Patricia Hipwell is an independent literacy consultant for her own company, logonliteracy. She delivers literacy professional development to teachers in Australia, and works predominantly in Queensland schools. Patricia has specialised in assisting all teachers to be literacy teachers, especially high school subject specialists who often struggle with what it means to be content area teacher and a literacy teacher. Assessment has been an area of interest for many years and much of Patricia's work enables teachers to create assessment that is "do-able." Students often have very little idea of what they are required to do and rely heavily on parents/caregivers to assist them. The idea for this book came from the author's experiences with her own children, especially Elizabeth, who was pursuing tertiary studies at the time of writing. Students struggle with putting into words what they want to say, especially when the "saying" involves writing. It has been Patricia's experience that students need help to develop the language that mature writers use. In this book there are sentence starters and key connectives that students should use when demonstrating a particular writing skill. Language is the way it is because of the job it does, and letting students into the secret of this makes a significant difference to the quality of the work they produce. Patricia was a secondary teacher for years, having worked in Queensland, Australia and the United Kingdom since 1974. As a literacy consultant, Patricia has developed a number of resources to assist student's literacy development. She is available to provide professional development to teachers to support the use of resources, including this one, which she recommends.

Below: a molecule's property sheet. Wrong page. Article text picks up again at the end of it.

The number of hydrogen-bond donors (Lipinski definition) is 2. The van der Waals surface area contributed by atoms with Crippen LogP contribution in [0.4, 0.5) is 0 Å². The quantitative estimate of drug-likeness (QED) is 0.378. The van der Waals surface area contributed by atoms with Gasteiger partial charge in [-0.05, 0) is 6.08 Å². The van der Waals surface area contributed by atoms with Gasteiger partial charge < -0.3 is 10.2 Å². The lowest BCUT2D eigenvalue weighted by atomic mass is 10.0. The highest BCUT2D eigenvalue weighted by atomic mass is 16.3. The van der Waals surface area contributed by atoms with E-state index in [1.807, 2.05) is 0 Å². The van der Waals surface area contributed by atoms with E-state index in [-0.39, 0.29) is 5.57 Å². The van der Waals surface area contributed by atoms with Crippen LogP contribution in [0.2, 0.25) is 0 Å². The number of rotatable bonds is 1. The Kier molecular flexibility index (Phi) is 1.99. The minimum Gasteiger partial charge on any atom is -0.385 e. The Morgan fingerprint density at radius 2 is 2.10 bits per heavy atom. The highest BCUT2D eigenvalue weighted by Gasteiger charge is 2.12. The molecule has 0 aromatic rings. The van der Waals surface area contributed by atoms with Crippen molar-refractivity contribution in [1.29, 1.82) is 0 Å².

How to Write What You Want to Say fills a gap that existed in resources for students in that it draws together relevant elements that comprise a thinking skill. At a glance, students are able to see a definition, sentence starters, connectives, task words and an example which demonstrates the interaction between all the aspects of the skill. The beauty of this book is that the focus is on skills and not content making it suitable for use across the curriculum. Staff love the fact that we have a now have a great tool to use when teaching the all-important skills that are common to all curriculum area and an integral part of the Australian Curriculum. Students love the sensible, easy-to-follow layout. Pat has taken a range of complex skills and broken them down so that staff, students and parents can see the formula that lies behind quality writing. The real proof of the quality of the book is the almost immediate positive impact its use has had on the way in which students write. A must for educators and students. Ellen Kean - Head of Department, English and LOTE, Toolooa State High School I have found that the 'Little Blue Book' has made teaching writing a lot easier. It helps with writing criteria sheets and, when a student gets stuck for sentence starters, it is great to be able to offer a couple of options. Creating exemplars for students has been made easier as well. Rebecca Glynn - Learning and Teaching Coach How to Write What You Want to Say has been one of the most valuable teaching resources that I have stumbled across. As a teacher, it has given me the confidence to teach studentshow to approach key task words and has allowed me to develop a framework for breaking down in-class and assessment tasks. For my students, I have witnessed many of them experiencing the 'light-bulb' moment when they read the definition of the task word and then see it in action. The sentence starters have also given them the confidence to know that they are 'starting off on the right foot' and it's exciting to see their work improving as they incorporate more of these. It is a resource that I highly recommend to all of my teaching colleagues! Amanda Favier - Teacher